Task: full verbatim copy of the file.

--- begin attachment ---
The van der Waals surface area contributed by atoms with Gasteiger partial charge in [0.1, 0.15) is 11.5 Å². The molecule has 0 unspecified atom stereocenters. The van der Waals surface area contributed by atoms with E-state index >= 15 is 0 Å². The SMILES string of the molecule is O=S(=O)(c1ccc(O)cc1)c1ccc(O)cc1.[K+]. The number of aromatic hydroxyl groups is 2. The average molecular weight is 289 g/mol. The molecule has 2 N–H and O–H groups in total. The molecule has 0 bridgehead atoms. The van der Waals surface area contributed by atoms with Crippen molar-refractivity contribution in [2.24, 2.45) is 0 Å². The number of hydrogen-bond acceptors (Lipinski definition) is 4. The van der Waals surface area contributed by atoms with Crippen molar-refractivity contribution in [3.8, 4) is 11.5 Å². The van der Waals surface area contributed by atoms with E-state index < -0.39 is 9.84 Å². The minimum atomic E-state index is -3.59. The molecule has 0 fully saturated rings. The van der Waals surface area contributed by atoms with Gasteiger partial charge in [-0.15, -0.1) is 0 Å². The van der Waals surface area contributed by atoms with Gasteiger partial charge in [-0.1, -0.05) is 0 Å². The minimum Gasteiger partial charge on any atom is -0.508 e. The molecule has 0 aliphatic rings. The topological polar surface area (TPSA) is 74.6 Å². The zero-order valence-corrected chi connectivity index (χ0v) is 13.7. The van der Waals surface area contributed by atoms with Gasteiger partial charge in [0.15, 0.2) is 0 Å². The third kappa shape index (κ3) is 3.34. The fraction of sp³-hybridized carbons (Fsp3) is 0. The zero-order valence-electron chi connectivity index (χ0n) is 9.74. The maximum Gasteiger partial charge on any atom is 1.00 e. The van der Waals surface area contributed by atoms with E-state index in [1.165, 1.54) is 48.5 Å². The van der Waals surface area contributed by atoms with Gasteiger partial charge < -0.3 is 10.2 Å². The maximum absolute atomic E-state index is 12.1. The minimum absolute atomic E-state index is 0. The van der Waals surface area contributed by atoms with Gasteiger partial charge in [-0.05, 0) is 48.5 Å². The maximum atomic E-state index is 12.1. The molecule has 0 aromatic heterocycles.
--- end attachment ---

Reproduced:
The van der Waals surface area contributed by atoms with Gasteiger partial charge in [0.1, 0.15) is 11.5 Å². The molecule has 0 unspecified atom stereocenters. The van der Waals surface area contributed by atoms with E-state index >= 15 is 0 Å². The SMILES string of the molecule is O=S(=O)(c1ccc(O)cc1)c1ccc(O)cc1.[K+]. The number of aromatic hydroxyl groups is 2. The average molecular weight is 289 g/mol. The molecule has 2 N–H and O–H groups in total. The molecule has 0 bridgehead atoms. The van der Waals surface area contributed by atoms with Crippen molar-refractivity contribution in [2.24, 2.45) is 0 Å². The number of hydrogen-bond acceptors (Lipinski definition) is 4. The van der Waals surface area contributed by atoms with Crippen molar-refractivity contribution in [3.8, 4) is 11.5 Å². The van der Waals surface area contributed by atoms with E-state index < -0.39 is 9.84 Å². The minimum atomic E-state index is -3.59. The molecule has 0 fully saturated rings. The van der Waals surface area contributed by atoms with Gasteiger partial charge in [-0.15, -0.1) is 0 Å². The van der Waals surface area contributed by atoms with Gasteiger partial charge in [-0.1, -0.05) is 0 Å². The minimum Gasteiger partial charge on any atom is -0.508 e. The molecule has 0 aliphatic rings. The topological polar surface area (TPSA) is 74.6 Å². The zero-order valence-corrected chi connectivity index (χ0v) is 13.7. The van der Waals surface area contributed by atoms with Gasteiger partial charge in [0.15, 0.2) is 0 Å². The third kappa shape index (κ3) is 3.34. The fraction of sp³-hybridized carbons (Fsp3) is 0. The zero-order valence-electron chi connectivity index (χ0n) is 9.74. The maximum Gasteiger partial charge on any atom is 1.00 e. The van der Waals surface area contributed by atoms with E-state index in [1.165, 1.54) is 48.5 Å². The van der Waals surface area contributed by atoms with Gasteiger partial charge < -0.3 is 10.2 Å². The maximum absolute atomic E-state index is 12.1. The minimum absolute atomic E-state index is 0. The van der Waals surface area contributed by atoms with Gasteiger partial charge in [-0.05, 0) is 48.5 Å². The maximum atomic E-state index is 12.1. The molecule has 0 aromatic heterocycles.